September 4th, 2006

ozarque figure

Recommended links; more about the problem of water....

Recommended: "Water, Water, Everywhere," by Jason Godesky, at -- lots of useful links included.

And more...

"An Introduction to Rainwater Harvesting" -- very thorough, very detailed; at .

"Rainwater harvesting with multiple barrels" -- interesting do-it-yourself project, with good photographs -- at .

"Rainwater harvesting" -- useful basics and links -- at .
ozarque figure

Linguistics; stylistics; sf poetry being made, round four; final....

Unless you have additional suggestions/comments/criticisms, this is the final draft, although the title may not be truly final......

[Working Title: The Star-Spangled Ballot]

In November of the dreary year 2008,
they had a presidential election,
and nobody came.
In the polling places the voting machines were waiting,
with their attendants;
and nobody came.

CNN sent journalists searching for voters.
Knocking on doors;
bursting into offices;
racing through malls;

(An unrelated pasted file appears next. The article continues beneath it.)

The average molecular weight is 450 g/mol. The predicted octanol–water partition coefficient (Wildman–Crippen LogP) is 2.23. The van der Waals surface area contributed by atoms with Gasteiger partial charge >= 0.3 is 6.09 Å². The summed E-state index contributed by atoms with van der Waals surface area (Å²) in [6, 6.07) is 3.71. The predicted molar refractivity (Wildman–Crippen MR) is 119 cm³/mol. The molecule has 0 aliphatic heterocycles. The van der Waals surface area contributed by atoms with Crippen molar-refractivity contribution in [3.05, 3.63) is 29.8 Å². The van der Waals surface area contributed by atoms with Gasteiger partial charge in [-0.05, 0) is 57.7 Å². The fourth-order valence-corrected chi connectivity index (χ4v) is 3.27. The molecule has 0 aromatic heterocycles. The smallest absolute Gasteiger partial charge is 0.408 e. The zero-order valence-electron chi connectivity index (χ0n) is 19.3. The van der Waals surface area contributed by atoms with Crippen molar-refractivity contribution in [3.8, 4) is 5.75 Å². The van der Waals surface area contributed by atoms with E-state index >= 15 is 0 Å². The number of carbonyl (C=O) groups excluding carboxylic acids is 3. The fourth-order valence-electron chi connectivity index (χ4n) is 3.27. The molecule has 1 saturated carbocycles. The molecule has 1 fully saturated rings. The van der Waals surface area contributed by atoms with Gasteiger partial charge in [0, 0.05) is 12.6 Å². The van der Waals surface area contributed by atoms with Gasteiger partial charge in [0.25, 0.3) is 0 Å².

stopping people on the streets.
Not asking them, for once,
"How did that make you feel?"
Asking them, this time:
"When are you going to go vote?"
And everywhere the answer was the same:
"When you put a candidate I can respect --
a candidate that can fix this mess --
on the ballot,
then I'll go vote."

By noon the politicians were in a panic;
Congress was meeting in secret emergency session;
The leader of the devastated world was demanding
that would force the people to vote.
"Use the draft!" he was bellowing. "Round 'em up!
Smoke 'em out of their holes!"

The Supreme Court Justices hastily met to consider the question
of whether it was illegal to refuse to vote.
It never had been before --
but then, a lot of things were now legal and illegal
that never had been, before.

"It won't be everybody," the pundits predicted.
"Pretty soon -- look, people will start turning up!
You know the American people, for heaven's sakes --
they can't agree on anything. Hey.... look....
it won't be everybody."

But night came,
and it was still everybody.
The voting-machine attendants had all gone home,
tired of wasting their time.

"Well," said a pundit,
part of a panel of pundits:
"It's certainly not as messy as guillotines."

The first draft of this poem is at ; the most recent draft is at .

A partial index to the posts in this journal is at .